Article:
Beyond the business lunch

Il Fornaio

400 Capitol Mall
Sacramento, CA 95814

(916) 446-4100

I have this inexplicable attachment to the game show $20,000 Pyramid. (It’s just Pyramid now, but back in my day, the maximum prize was $20,000, so that’s what they called it.) In the extreme heat of the excruciatingly dull valley summers of childhood, my siblings and I would play our own home version. We didn’t need a board or cards or dice. We just used words. As an adult, I’ve found it an effective way to communicate.

Like, I’m thinking of a restaurant: “Italian chain. … Less fun than Buca di Beppo. … A place where you might hold a business lunch. … A place you’d take your parents for dinner.”

If you screamed, “Il Fornaio!” you’d be right.

If I’ve been to Il Fornaio once, I feel like I’ve been there a thousand times—to the one on Lorton Avenue in Burlingame, to the one on Cowper Street in Palo Alto, to the one in Corte Madera’s Town Center and, most often, to the one on Battery Street in San Francisco. Most of these visits were casual business affairs: an office birthday, an interview and dozens of get-to-know-you meetings with people I did not want to get to know. In the midst of these sufferable meetings was antipasto this, lobster-ravioli that and endless processions of baked goods. Been there; done that.

But just when you think you know what a restaurant has to offer after the 20th visit, you learn something new! So, on an unlikely Saturday night, when all was quiet on the Capitol Mall (as it generally is), a skeptical friend and I danced into Il Fornaio for the latest Festa Regionale—the regional side menu featured two weeks of every month.

To be precise, Festa Regionale is not new. The restaurant actually started it in 1995. For a bakery-cum-restaurant that has opened shop in nearly every well-to-do city in five Western states throughout a 20-year period, it’s a nice way to keep things fresh and tied to the restaurant’s origins in Italy.

On a full moon, we entered Calabria, the regional toe of the Italian boot. On our cheat-sheet menu, we learned that the region adores spiciness and simple ingredients. In Calabria, we were told, livestock is scarce, but swordfish is plentiful. Olives, tomatoes and peppers are in; rich desserts are out. Goat meat is a tradition appearing in a multitude of dishes, as is a particular type of mild cheese—caciocavallo, or “cheese horse” as it translates. (No, it doesn’t actually come from a horse.)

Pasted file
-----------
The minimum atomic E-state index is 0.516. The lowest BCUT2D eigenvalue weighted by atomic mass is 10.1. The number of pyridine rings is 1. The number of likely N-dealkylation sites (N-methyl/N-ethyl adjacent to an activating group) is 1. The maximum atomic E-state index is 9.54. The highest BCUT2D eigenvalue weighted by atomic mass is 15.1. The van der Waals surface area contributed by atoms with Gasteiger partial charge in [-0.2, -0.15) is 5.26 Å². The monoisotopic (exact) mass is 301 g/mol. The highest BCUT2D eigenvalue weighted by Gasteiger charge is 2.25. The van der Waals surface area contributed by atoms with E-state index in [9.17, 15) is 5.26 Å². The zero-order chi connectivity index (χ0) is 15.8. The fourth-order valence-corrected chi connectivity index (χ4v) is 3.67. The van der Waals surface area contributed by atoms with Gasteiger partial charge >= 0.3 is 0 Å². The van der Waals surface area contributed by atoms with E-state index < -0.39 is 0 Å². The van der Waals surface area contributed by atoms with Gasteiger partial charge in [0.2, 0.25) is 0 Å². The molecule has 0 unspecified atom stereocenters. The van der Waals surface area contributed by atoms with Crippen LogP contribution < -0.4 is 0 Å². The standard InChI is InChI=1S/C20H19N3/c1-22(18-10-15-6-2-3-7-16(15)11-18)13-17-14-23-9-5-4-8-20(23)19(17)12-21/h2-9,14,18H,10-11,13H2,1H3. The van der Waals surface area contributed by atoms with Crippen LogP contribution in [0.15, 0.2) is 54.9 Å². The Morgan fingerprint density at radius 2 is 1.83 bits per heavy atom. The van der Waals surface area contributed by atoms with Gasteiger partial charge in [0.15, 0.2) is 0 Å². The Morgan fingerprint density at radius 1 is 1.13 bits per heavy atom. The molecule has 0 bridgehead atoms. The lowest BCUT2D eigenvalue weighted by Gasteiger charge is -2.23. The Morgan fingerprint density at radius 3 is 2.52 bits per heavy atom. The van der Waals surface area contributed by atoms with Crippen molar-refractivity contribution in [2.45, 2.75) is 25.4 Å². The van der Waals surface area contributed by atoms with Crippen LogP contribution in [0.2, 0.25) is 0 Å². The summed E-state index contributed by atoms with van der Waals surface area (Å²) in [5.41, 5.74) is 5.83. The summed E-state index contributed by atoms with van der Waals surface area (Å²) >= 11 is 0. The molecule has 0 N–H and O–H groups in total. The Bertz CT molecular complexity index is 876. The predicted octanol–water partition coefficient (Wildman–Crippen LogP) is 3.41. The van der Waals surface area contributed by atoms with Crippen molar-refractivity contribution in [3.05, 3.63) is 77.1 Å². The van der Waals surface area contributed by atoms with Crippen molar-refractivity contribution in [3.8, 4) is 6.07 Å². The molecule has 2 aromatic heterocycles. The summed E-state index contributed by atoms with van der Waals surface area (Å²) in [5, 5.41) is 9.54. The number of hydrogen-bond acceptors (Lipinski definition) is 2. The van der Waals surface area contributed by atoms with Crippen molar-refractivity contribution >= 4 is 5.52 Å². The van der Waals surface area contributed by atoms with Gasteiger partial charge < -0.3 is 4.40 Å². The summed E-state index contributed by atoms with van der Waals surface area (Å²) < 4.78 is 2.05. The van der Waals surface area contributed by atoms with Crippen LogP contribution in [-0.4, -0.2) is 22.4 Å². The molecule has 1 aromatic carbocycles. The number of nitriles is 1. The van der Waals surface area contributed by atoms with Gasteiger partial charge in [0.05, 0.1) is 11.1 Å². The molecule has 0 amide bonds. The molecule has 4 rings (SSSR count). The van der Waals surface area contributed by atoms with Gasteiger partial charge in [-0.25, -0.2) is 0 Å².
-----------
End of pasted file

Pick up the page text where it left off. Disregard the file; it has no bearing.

Our culinary tour guide was chef and partner Fiorenzo Trunzo. Mind you, we didn’t meet Fiorenzo in person. He runs the Il Fornaio kitchen in Henderson, Nev. But because he is the creative force behind Festa Calabria, we learned about him anyway. In his picture (courtesy of the cheat sheet), he is a youngish- looking man with brazen eyebrows and a precise goatee. His teeth are prominent, his hairline receding. He looks like a man who would have big hands. The sheet shared telling tidbits like, “Fiorenzo continued his studies in architecture but never really left the kitchen.” Good for you, Fiorenzo! And good for us.

In the expansive grand ballroom of a dining room, we were attended by white-jacketed waiters—all of a doo-wopping age. We ordered a starter of the tunnu cunzato, a spicy ahi tuna tartar served on a bed of cucumbers and tomatoes. Tuna tartar is typically raw, marinated, sashimi-grade tuna that’s cubed or chopped and mixed with tomatoes, shallots, capers, chives and the like. This one was primarily mixed with diced cucumber in a mustard-based dressing and presented in a puck-like fashion. Attractive enough, the dish disappointed, being rather warm but with no standout flavors.

The disappointment did not last, however. After a bit of a wait, we were served our entrees. The lasagna alla Calabrese, which the menu described as a dish Fiorenzo’s grandmother made on special occasions, was an entirely novel lasagna dish, like nothing I’d seen or tasted. Fresh pasta with a meat ragu, ham, hardboiled eggs and cheese were not neatly layered in the typical fashion. Rather, they were loose and free-form, presenting something like an anti-establishment lasagna. The pasta and ham were oh-so-tender, the cheese was minimal, and the egg—both yolk and white—added unexpected flavors and textures to the already surprising dish.

Equally interesting was the involtino di spada—bundled swordfish—filled with shrimp, pecorino, caciocavallo, almonds and garlic. The combination was complex. Bite after bite, it was a puzzle to see which flavor would come out and when. The accompanying spicy eggplant and peppers, practically limp with flavor, hit a strong counter note.

Because these dishes were not light, we had to pass on dessert, which would have been another new delight to discover. Whatever Il Fornaio is in its regular life—vanilla or not—Festa Regionale does offer something new and inviting to try 12 times out of the year.